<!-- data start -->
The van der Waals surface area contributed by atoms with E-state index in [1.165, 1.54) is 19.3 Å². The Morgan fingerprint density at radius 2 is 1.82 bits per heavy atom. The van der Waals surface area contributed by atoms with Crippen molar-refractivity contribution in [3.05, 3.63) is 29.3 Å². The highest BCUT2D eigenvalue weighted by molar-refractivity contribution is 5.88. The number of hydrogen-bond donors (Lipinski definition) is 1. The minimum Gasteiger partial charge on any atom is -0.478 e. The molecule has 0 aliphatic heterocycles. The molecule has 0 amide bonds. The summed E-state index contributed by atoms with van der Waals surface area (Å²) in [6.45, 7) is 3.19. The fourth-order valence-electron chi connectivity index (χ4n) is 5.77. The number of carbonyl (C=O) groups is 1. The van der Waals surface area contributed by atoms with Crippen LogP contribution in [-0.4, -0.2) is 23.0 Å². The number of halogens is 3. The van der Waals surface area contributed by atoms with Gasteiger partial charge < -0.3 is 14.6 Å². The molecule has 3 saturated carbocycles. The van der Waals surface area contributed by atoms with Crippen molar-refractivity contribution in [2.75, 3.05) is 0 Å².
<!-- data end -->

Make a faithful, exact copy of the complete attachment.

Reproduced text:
The van der Waals surface area contributed by atoms with E-state index in [1.165, 1.54) is 19.3 Å². The Morgan fingerprint density at radius 2 is 1.82 bits per heavy atom. The van der Waals surface area contributed by atoms with Crippen molar-refractivity contribution in [3.05, 3.63) is 29.3 Å². The highest BCUT2D eigenvalue weighted by molar-refractivity contribution is 5.88. The number of hydrogen-bond donors (Lipinski definition) is 1. The minimum Gasteiger partial charge on any atom is -0.478 e. The molecule has 0 aliphatic heterocycles. The molecule has 0 amide bonds. The summed E-state index contributed by atoms with van der Waals surface area (Å²) in [6.45, 7) is 3.19. The fourth-order valence-electron chi connectivity index (χ4n) is 5.77. The number of carbonyl (C=O) groups is 1. The van der Waals surface area contributed by atoms with Crippen LogP contribution in [-0.4, -0.2) is 23.0 Å². The number of halogens is 3. The van der Waals surface area contributed by atoms with Gasteiger partial charge < -0.3 is 14.6 Å². The molecule has 3 saturated carbocycles. The van der Waals surface area contributed by atoms with Crippen molar-refractivity contribution in [2.75, 3.05) is 0 Å².